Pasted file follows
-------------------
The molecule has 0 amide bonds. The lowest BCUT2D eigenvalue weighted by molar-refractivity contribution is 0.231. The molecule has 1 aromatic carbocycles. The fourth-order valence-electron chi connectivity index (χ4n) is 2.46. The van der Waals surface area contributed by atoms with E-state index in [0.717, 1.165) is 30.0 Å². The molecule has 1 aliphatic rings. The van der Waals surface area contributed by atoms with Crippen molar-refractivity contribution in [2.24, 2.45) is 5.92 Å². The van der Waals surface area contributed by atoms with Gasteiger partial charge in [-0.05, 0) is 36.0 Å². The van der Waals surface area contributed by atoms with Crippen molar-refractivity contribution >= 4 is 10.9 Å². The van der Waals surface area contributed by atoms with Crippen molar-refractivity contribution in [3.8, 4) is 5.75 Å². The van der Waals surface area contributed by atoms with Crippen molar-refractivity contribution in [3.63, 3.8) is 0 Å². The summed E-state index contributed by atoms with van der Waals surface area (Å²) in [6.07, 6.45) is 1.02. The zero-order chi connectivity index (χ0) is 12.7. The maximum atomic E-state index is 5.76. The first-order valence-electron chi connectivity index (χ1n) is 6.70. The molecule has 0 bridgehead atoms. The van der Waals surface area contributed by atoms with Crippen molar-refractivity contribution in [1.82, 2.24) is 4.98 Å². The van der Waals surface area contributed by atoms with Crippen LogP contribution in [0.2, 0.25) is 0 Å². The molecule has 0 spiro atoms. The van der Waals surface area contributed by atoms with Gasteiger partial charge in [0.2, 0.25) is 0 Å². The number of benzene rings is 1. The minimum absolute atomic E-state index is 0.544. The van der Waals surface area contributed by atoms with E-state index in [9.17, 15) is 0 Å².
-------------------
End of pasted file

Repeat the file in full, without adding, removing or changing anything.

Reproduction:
The molecule has 0 amide bonds. The lowest BCUT2D eigenvalue weighted by molar-refractivity contribution is 0.231. The molecule has 1 aromatic carbocycles. The fourth-order valence-electron chi connectivity index (χ4n) is 2.46. The van der Waals surface area contributed by atoms with E-state index in [0.717, 1.165) is 30.0 Å². The molecule has 1 aliphatic rings. The van der Waals surface area contributed by atoms with Crippen molar-refractivity contribution in [2.24, 2.45) is 5.92 Å². The van der Waals surface area contributed by atoms with Gasteiger partial charge in [-0.05, 0) is 36.0 Å². The van der Waals surface area contributed by atoms with Crippen molar-refractivity contribution >= 4 is 10.9 Å². The van der Waals surface area contributed by atoms with Crippen molar-refractivity contribution in [3.8, 4) is 5.75 Å². The van der Waals surface area contributed by atoms with Crippen molar-refractivity contribution in [3.63, 3.8) is 0 Å². The summed E-state index contributed by atoms with van der Waals surface area (Å²) in [6.07, 6.45) is 1.02. The zero-order chi connectivity index (χ0) is 12.7. The maximum atomic E-state index is 5.76. The first-order valence-electron chi connectivity index (χ1n) is 6.70. The molecule has 0 bridgehead atoms. The van der Waals surface area contributed by atoms with Crippen molar-refractivity contribution in [1.82, 2.24) is 4.98 Å². The van der Waals surface area contributed by atoms with Crippen LogP contribution in [0.2, 0.25) is 0 Å². The molecule has 0 spiro atoms. The van der Waals surface area contributed by atoms with Gasteiger partial charge in [0.2, 0.25) is 0 Å². The number of benzene rings is 1. The minimum absolute atomic E-state index is 0.544. The van der Waals surface area contributed by atoms with E-state index in [9.17, 15) is 0 Å².